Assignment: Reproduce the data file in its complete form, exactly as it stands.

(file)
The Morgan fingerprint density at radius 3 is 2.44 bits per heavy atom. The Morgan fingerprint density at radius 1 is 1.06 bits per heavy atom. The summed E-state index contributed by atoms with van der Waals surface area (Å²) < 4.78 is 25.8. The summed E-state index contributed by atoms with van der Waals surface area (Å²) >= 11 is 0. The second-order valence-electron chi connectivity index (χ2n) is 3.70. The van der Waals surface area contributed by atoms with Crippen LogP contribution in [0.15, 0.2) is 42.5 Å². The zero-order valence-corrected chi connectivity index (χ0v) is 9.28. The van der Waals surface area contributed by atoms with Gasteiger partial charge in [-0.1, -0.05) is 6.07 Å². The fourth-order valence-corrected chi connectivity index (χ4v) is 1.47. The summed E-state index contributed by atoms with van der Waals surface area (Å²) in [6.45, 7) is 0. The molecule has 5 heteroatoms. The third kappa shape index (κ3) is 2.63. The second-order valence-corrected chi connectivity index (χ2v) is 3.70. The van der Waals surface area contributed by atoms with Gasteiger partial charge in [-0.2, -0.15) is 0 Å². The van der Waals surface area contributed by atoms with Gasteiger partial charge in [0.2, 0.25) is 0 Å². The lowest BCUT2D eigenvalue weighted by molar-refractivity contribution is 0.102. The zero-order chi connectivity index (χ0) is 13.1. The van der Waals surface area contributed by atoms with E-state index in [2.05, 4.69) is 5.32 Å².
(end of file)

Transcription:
The Morgan fingerprint density at radius 3 is 2.44 bits per heavy atom. The Morgan fingerprint density at radius 1 is 1.06 bits per heavy atom. The summed E-state index contributed by atoms with van der Waals surface area (Å²) < 4.78 is 25.8. The summed E-state index contributed by atoms with van der Waals surface area (Å²) >= 11 is 0. The second-order valence-electron chi connectivity index (χ2n) is 3.70. The van der Waals surface area contributed by atoms with Crippen LogP contribution in [0.15, 0.2) is 42.5 Å². The zero-order valence-corrected chi connectivity index (χ0v) is 9.28. The van der Waals surface area contributed by atoms with Gasteiger partial charge in [-0.1, -0.05) is 6.07 Å². The fourth-order valence-corrected chi connectivity index (χ4v) is 1.47. The summed E-state index contributed by atoms with van der Waals surface area (Å²) in [6.45, 7) is 0. The molecule has 5 heteroatoms. The third kappa shape index (κ3) is 2.63. The second-order valence-corrected chi connectivity index (χ2v) is 3.70. The van der Waals surface area contributed by atoms with Gasteiger partial charge in [-0.2, -0.15) is 0 Å². The van der Waals surface area contributed by atoms with Gasteiger partial charge in [0.2, 0.25) is 0 Å². The lowest BCUT2D eigenvalue weighted by molar-refractivity contribution is 0.102. The zero-order chi connectivity index (χ0) is 13.1. The van der Waals surface area contributed by atoms with E-state index in [2.05, 4.69) is 5.32 Å².